Here is a question that was submitted to this site: “Rule 8.7.1 does not specify what the penalty is for moving away more than one step from the make ready position while taking a sight picture. So a competitor steps up, shuffles 3 -4 steps over and takes a sight picture, I then move him back, BUT is there a penalty?”
This is a common question and this situation is covered by a couple rules. As the question states, 8.7.1 is one of the rules. 8.7.1 reads: “A competitor is permitted to take a sight picture prior to the start signal. Such sight picture is only permitted no more than one step from the “Make Ready” location.” Notice that 8.7.1 talks about a “make ready” location, not a start position.
This allows for ROs to have a different location for “make ready” than the start position for the stage. A lot of competitors like taking sight pictures on a target. If there are no targets visible from the start position, then ROs can use a position where targets can be seen as the “make ready” location, and once the shooter has loaded their firearm, move to the start position.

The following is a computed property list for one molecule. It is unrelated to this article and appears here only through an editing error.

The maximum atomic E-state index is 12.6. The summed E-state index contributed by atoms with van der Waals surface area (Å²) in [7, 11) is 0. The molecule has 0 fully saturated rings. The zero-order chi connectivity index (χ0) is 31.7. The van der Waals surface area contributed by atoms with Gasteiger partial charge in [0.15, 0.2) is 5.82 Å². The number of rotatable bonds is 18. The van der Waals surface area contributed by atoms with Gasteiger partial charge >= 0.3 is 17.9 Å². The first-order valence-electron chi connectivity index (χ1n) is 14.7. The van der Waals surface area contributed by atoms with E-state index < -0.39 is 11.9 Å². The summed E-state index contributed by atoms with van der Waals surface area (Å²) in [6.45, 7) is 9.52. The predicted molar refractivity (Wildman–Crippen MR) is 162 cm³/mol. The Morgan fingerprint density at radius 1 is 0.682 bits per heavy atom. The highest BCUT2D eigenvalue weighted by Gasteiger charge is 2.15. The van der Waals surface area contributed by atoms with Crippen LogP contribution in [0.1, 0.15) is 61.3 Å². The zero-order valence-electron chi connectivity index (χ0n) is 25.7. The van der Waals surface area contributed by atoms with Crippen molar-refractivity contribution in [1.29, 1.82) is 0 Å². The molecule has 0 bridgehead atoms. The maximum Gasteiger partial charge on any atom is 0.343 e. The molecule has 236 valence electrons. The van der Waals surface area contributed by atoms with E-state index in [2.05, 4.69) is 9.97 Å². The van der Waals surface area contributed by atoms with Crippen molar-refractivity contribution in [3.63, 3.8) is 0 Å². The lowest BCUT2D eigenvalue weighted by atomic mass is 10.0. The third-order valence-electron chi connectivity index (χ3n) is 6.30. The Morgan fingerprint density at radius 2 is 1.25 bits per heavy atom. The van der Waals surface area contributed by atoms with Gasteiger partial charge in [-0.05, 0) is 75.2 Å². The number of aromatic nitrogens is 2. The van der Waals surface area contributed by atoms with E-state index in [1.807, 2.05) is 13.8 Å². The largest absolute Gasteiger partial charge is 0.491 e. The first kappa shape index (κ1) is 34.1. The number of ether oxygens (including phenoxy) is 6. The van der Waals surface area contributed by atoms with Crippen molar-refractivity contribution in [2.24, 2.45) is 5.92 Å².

There is also rule 126.96.36.199: ” Once the “Make Ready” command has been given, the competitor must not move away from the start location prior to issuance of the “Start Signal” without the prior approval, and under the direct supervision, of the Range Officer.” Notice how this rule says that a competitor may move away from the start location with RO approval and supervision. If the start position does not have a visible target, shooters can ask the RO for permission to move to a location where a target is visible.
Okay, so what is the purpose of these rules? Most likely these rules were added to prevent a competitor from walking the entire stage and taking a sight picture of all the targets (and yes, I have seen this tried). But what is the penalty if a shooter moves more than one step without RO approval? Well, there isn’t a penalty listed in the rulebook.
If this happens, as a RO, you should tell the shooter to come back to the make ready location and explain they can’t do that. Usually the competitor just doesn’t know the rules, it’s an educational moment, and it isn’t an issue ever again. If a competitor repeatedly does this, call the Range Master and have the competitor and RM chat.
If you have questions about this post, please ask via the blog Contact Form or send an email to email@example.com.